By Liz Dommasch, Archivist
The son of David Robert (D.R.) and Annie (nee Munro) Ross, James Gordon Ross was born on Lot 9, Concession 5, West Zorra Township on February 1, 1879. He was raised in Embro, where his father operated an oatmeal mill and attended Embro Public School, before heading to Woodstock Collegiate Institute and, then later, McGill University, from which he graduated in 1903 with a Bachelor’s of Science degree in engineering.
James Gordon Ross, in military uniform http://www.heroesofzorra.ca/index.php/veterans/embro/item/ross-james-gordon
It was while attending McGill University that he began the travels which were to take up such a large part of his career, and which were to prepare him later for his big job with Asbestos Corp. During his student days, he found time to do some practical mining in Rossland and Fernie, British Columbia as well as Cape Breton. Following graduation, his first job was a maintenance of way engineer with the Grand Trunk Railway, though he left his position soon after to trying prospecting in the Cobalt region, with little success. In 1906, he returned to railroading, assuming a position of engineer and superintendent of the Pennsylvania Tunnels under the Hudson River, New York. Two years, later he was working as manager of the Worthington Nickle Mines in Ontario and the Chrome Mine in Quebec.
Towards the end of 1908, James was commissioned by the Quebec government to study the methods used in other countries to mine chrome and asbestos deposits. While carrying out the assignment, he visited Europe, Africa, Asia, Australia and New Zealand. Returning to Canada in 1910, Ross continued his travels, examining properties in the brand new porcupine fields of Ontario, British Columbia and Alaska. In 1911, he was appointed consulting mining engineering for Milton Hersey.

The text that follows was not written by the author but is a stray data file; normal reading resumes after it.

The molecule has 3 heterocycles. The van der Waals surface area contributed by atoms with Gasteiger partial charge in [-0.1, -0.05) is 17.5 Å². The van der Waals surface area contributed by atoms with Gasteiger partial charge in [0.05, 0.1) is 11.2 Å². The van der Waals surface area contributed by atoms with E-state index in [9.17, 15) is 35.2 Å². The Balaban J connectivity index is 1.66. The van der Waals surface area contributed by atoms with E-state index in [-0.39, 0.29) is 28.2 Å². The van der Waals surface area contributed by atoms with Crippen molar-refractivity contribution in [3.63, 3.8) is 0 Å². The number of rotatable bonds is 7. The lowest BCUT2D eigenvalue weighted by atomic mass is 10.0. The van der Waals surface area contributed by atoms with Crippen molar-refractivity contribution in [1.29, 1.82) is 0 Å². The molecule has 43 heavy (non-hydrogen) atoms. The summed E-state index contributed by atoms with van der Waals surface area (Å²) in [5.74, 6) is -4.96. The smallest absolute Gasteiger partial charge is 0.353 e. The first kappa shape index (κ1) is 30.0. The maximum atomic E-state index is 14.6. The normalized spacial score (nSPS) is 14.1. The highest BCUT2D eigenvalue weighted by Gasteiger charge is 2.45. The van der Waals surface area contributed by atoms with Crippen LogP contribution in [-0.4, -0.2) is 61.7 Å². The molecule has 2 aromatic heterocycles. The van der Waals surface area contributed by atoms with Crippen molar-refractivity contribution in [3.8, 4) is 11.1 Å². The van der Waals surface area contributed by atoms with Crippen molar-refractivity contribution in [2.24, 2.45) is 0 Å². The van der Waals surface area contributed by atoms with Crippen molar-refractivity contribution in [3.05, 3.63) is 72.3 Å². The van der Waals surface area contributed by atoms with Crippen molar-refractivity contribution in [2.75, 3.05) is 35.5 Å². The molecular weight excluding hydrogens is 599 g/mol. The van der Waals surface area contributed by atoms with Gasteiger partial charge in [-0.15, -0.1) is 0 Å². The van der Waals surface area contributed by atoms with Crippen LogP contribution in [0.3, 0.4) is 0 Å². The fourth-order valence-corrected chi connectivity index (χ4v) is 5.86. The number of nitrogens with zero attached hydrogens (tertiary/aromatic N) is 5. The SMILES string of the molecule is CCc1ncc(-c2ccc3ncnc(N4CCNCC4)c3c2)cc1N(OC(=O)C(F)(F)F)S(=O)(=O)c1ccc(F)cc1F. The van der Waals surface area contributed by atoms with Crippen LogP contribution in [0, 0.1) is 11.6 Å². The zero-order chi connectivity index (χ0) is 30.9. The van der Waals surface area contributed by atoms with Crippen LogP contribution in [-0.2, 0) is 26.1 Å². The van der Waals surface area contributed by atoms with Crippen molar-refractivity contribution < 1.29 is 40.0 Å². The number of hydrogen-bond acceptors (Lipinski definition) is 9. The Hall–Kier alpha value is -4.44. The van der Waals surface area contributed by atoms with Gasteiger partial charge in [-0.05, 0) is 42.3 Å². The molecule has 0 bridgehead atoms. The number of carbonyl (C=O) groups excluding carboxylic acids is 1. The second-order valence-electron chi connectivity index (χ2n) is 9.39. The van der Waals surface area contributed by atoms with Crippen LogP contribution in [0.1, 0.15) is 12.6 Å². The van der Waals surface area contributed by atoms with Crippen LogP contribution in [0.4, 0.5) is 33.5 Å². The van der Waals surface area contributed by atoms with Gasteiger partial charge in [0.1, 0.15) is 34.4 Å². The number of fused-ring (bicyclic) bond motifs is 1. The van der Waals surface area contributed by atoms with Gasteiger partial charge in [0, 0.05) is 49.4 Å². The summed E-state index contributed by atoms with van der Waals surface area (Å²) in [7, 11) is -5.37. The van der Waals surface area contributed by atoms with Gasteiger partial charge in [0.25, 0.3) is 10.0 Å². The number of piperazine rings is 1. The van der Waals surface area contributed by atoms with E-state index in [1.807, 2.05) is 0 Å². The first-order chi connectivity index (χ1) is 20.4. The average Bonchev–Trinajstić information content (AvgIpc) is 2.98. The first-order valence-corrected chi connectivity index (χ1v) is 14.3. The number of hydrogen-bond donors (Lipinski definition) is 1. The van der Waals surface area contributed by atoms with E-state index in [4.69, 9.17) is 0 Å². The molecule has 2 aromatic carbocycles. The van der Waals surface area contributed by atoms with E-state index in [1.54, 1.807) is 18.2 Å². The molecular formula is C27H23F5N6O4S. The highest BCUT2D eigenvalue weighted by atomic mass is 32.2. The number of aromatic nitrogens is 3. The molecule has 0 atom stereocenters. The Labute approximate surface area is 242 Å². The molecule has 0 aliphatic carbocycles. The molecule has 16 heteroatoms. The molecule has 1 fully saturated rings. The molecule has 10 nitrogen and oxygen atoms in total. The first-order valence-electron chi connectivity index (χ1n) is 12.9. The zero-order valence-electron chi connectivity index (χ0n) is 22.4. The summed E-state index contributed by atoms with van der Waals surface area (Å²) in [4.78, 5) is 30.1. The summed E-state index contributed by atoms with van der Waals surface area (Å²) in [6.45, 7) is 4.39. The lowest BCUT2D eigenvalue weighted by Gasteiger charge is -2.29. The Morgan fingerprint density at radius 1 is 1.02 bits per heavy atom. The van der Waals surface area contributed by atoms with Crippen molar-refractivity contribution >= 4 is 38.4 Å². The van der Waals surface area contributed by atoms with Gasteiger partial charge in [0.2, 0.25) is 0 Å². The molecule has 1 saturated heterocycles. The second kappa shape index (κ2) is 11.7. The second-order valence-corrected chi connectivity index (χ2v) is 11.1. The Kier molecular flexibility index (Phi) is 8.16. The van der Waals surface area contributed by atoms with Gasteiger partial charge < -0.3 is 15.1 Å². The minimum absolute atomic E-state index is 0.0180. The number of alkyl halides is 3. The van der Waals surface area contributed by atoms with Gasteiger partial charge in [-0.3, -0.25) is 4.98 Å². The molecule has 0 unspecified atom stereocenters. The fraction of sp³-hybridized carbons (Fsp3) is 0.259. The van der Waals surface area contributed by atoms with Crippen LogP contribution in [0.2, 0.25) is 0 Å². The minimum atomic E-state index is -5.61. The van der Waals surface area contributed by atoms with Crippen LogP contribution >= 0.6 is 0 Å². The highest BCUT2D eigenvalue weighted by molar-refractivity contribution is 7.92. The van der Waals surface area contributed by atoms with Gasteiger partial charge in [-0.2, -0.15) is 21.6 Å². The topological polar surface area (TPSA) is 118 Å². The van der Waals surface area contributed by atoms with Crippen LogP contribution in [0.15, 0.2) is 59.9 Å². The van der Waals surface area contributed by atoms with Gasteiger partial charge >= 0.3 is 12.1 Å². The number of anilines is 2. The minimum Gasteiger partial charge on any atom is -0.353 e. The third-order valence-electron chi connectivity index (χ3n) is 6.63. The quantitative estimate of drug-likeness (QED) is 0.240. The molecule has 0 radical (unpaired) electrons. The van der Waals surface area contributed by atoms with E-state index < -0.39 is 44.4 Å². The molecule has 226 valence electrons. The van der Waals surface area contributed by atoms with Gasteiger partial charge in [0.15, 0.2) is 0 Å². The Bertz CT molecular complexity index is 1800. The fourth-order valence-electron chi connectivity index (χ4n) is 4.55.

With the outbreak of World War One, James enlisted at Valcartier on September 23, 1914 and served with the Black Watch Regiment (Royal Highlanders of Canada). Having previously served with the 22nd Battalion, Oxford Rifles, he rose to the rank of Captain, serving in France, where he was badly wounded at Festubert in 1915, fracturing his tibia and fibula from a high explosive shell. Unfit for active service, he returned to Canada, but would later be made Honorary Lieutenant-Colonel of the regiment.
WWI Attestation Papers, 1914 for James G. Ross https://www.ancestrylibrary.com/discoveryui-content/view/820261:1086?tid=&pid=&queryId=2a657313f3c923f6b46f832d0ecf31a2&_phsrc=kFr383&_phstart=successSource
On August 30th, 1921 he married Gladys Vera Miner, widow of Major Gilbert D. McGibbon. James continued his position with Milton Hersey, which saw the couple travel extensively across North and South America. In 1929, he accepted a position with the Asbestos Corporation at Thetford Mines, Quebec. At the time the business was struggling, partially due to the Depression, and partially due to the famous King Pit having reached its open pit depth limit. Throughout his travels, he had been impressed by the block caving system used in copper mines and felt that the method could also work in the asbestos industry. He was correct, and as a result all the company’s mining was later done by block caving, a method that saw the Asbestos Corporation having the lowest cost of any mining operation in Canada.
Asbestos Miners, Thetford Mines – ca. 1923 Library of Congress https://www.loc.gov/pictures/item/2010651726/
While working at the Asbestos Corporation, he raised to the positions of Vice-President and Manager. He also served as a director of the Royal Bank of Canada; president of the Canadian Institute of Mining and Metallurgy, in 1935; and general manager of Wartime Medals, from 1940-1945. In 1940, he donated $25,000 to the federal government to purchase a Spitfire fighter, which was named in his honour.
A member of the St. James and Mount Royal clubs of Montreal, James G. Ross passed away on September 21, 1968 and was buried in the North Embro Cemetery.